CHAPEL HILL – North Carolina’s Jack Tabb will be suspended for the first half of next week’s game against No. 13 Miami following his ejection in the weekend loss at Virginia Tech.
Tabb is a tight end who started at linebacker against the Hokies and played both ways Saturday. But he was ejected with 4 minutes left for throwing a punch during a kickoff return.
On Monday, team spokesman Kevin Best announced the suspension required by NCAA rules after the school had conferred with the Atlantic Coast Conference.
Tabb had just come back from a two-game suspension for breaking team rules.
The Tar Heels (1-4, 0-2 ACC) host the Hurricanes in a Thursday night game on Oct. 17.http://chapelboro.com/sports/unc-sports/uncs-tabb-suspended-for-1st-half-vs-no-13-miami
White was sure right Saturday, as Carolina kicked old nemesis Virginia Tech around antiseptic Kenan Stadium for a signature win that pretty much showed us the full measure of Larry Fedora’s football program.
The less-than-capacity crowd made enough white noise so it seemed full, increasing the decibel as the slow-starting Tar Heels followed three straight three-and-outs and a Virginia Tech touchdown with Sean Tapley’s 94-yard kickoff return to the White House that tied the game. From there, all those Marooned in the northeast corner had little to cheer about.
Since it was the first such score given up by the vaunted Beamer Ball special teams since 1993, 237 games ago, they kind of knew there was more white lighting to come. Giovani Bernard lost three yards in the first quarter, then gained 265 over the last three to pass names like Voight, Means and Bryant as the 5th highest single-game rusher in UNC history.
Sure there was sloppy play and eight penalties in the first period alone by the amped-up Heels, who relinquished a 93-yard kickoff return and several long bombs of their own. But where the Hokies usually excel, on the ground, they were limited to 40 yards all sun-splashed afternoon. Go figure.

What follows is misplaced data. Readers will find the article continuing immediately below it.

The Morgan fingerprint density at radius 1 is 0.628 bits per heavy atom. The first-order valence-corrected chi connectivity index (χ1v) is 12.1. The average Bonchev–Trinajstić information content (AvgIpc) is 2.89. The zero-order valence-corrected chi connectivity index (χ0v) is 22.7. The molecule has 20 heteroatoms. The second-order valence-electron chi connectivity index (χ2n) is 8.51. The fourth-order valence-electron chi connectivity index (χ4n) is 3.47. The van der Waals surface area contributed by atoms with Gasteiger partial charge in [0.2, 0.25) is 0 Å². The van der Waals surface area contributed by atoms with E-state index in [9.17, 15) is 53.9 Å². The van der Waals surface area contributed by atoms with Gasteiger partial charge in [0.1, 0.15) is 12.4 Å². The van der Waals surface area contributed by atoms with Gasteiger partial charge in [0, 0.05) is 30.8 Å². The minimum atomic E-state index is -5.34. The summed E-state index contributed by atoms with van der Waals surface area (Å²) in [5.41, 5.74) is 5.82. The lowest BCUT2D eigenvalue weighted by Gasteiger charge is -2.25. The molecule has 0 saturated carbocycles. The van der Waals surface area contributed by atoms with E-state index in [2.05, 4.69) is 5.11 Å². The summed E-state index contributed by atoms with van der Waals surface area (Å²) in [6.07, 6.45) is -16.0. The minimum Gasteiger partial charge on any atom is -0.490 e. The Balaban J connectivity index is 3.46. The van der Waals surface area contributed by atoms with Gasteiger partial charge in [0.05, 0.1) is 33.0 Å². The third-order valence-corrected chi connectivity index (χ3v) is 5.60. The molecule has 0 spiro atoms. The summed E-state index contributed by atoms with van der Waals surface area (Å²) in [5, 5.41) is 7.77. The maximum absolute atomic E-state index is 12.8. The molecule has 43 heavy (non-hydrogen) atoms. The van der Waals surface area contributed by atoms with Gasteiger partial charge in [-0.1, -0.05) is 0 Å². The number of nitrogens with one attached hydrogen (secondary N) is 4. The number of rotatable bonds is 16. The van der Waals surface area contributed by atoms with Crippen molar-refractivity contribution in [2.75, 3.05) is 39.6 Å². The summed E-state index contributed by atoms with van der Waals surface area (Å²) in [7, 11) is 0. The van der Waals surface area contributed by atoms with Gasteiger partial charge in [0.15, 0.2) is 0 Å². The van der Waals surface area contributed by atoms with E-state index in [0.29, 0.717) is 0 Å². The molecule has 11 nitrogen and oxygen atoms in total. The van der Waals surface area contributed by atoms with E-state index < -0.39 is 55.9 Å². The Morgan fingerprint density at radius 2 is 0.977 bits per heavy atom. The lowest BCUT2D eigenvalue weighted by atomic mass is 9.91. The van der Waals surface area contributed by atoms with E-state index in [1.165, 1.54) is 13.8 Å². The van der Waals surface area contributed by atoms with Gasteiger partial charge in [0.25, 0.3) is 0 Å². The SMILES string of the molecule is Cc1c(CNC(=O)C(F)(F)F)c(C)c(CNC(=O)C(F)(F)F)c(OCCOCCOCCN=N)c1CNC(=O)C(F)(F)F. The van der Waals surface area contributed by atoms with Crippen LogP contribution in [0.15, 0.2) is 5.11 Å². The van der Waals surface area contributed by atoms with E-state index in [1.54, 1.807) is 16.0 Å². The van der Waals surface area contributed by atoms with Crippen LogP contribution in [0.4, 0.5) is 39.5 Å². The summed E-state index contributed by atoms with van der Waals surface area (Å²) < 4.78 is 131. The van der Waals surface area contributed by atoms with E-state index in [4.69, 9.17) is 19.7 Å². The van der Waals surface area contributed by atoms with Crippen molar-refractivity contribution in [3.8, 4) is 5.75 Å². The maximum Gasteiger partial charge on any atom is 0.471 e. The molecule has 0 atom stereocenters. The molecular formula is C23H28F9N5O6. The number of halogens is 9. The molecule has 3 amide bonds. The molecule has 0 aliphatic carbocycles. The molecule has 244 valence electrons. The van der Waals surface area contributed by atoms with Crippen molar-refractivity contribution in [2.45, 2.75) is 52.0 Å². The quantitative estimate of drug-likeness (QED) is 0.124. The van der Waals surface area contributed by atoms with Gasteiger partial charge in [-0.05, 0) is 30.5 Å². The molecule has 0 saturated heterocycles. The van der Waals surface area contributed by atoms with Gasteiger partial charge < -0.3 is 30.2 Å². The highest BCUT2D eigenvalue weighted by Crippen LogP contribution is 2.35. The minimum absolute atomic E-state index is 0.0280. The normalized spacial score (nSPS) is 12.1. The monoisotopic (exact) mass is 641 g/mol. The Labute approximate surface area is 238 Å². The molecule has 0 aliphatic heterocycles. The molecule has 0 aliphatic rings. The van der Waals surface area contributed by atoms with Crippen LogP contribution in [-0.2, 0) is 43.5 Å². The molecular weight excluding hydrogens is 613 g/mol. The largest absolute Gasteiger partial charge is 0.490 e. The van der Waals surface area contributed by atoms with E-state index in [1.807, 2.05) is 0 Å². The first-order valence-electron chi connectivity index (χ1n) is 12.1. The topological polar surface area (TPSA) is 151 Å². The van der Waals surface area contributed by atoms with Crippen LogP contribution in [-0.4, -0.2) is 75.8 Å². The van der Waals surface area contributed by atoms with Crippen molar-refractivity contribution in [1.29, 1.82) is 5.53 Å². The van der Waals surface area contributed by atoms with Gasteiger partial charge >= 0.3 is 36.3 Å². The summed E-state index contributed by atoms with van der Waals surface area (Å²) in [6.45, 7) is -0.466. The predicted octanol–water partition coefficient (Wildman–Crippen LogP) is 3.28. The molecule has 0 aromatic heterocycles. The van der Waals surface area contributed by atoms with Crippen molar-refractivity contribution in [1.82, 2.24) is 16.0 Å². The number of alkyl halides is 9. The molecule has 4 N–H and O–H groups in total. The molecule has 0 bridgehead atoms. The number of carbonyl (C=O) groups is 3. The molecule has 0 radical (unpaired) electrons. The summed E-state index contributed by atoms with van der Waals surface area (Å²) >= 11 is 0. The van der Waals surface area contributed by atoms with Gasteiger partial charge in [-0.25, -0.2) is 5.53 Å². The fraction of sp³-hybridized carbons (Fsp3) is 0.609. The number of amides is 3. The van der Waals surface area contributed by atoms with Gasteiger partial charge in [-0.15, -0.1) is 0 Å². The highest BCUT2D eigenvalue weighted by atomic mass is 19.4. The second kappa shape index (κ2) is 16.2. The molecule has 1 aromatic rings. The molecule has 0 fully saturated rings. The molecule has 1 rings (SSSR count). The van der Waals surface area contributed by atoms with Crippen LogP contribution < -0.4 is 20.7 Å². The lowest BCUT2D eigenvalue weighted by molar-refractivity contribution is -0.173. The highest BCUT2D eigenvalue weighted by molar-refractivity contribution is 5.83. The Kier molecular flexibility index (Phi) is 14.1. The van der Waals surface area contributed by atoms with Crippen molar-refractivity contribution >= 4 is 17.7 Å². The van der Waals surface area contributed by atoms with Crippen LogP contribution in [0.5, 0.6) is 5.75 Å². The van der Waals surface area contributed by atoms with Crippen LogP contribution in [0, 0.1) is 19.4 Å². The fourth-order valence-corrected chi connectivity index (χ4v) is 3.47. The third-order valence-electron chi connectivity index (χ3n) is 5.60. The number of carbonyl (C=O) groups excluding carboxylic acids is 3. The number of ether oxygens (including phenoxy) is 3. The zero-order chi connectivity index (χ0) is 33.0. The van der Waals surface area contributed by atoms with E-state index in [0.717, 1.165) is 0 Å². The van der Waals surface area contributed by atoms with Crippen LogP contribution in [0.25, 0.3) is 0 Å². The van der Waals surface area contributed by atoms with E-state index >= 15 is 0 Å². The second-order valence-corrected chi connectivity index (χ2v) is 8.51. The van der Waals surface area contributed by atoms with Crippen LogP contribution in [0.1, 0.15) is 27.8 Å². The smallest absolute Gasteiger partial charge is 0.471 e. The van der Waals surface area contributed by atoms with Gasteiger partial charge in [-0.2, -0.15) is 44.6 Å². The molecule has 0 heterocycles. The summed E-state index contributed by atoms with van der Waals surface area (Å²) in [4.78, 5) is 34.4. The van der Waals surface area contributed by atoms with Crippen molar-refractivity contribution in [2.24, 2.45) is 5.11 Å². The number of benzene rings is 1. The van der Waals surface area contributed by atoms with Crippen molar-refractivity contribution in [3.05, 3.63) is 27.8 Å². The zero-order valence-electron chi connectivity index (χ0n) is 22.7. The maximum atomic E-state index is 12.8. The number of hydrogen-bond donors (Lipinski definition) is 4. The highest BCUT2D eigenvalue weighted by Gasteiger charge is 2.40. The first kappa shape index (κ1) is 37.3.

Carolina has now rung up its first consecutive 45-point games since 1993, when Mack Brown had his program smoking. And although it was 66 last week, Virginia Tech ain’t no Idaho. Any time you can manhandle a Bud Foster defense like the White Phantoms did, you’ve had a good day at the office. Make that a great day.
The Tar Heels remain unbeaten at home in Fedora’s freshman season, but they finally gave up a touchdown in their own house – four, as a matter of record. But they still own the cumulative third quarter (83-6) and second-half (119-24) scores. And they’re getting better in the first half, leading 28-20 at the break that should have been more lopsided but for Bernard’s bobble of a punt near mid-field. Since there has been so much talk of academics lately, it was Gio’s only “F” of an otherwise straight-A day.
The human bowling ball from Florida, where he’ll go home to Saturday against Miami, may be the most versatile player Carolina has ever had. He’s both a finesse and ferocious runner, has great hands to snag Bryn Renner’s passes and is dangerous from anywhere on the field as long as Coach Larry leaves him in the game, which was almost till the happy ending of the Great White Out that was more like a Wipe Out.
Gio’s first 62 yards came on the first snap of the second quarter on a bit of chicanery from Fedora and O-coordinator Blake Anderson, who say they were talked into it by the offense during the timeout between quarters. Facing a 4th-and-1 from their own 38, play resumed with both the offensive unit and the punting team standing on the field near the home sideline. Would they try a hard count to draw the Hokies off side and then punt, or just kick it away with the score tied at 14?
When the whistle blew, the punting team jumped back out of bounds, and the offense sprinted right to the line of scrimmage, as the Hokies bunched everyone in the box to stop whatever was coming. Fedora must have some nickname for the play, like Sprint or Scram or Hiccup.
I would call it SUCKER. The moment the offense was set, Russell Bodine snapped the ball to Renner, who handed it to Gio off left tackle. With tight end Jack Tabb sealing the edge, Bernard bolted through the stunned defense and was in the end zone before the Hokies knew what the hell happened.
The Virginia Tech dam was leaking and it burst in the third quarter when linebacker Travis Hughes stripped the runner and returned the ball eight yards. A few snaps later, Renner hit Tapley with his second score down the left sideline. All White was All Right from there to the alma mater in front of the Tar Pit and into the tunnel.
Here are a few more numbers from the 48-34 whitening of Virginia Tech: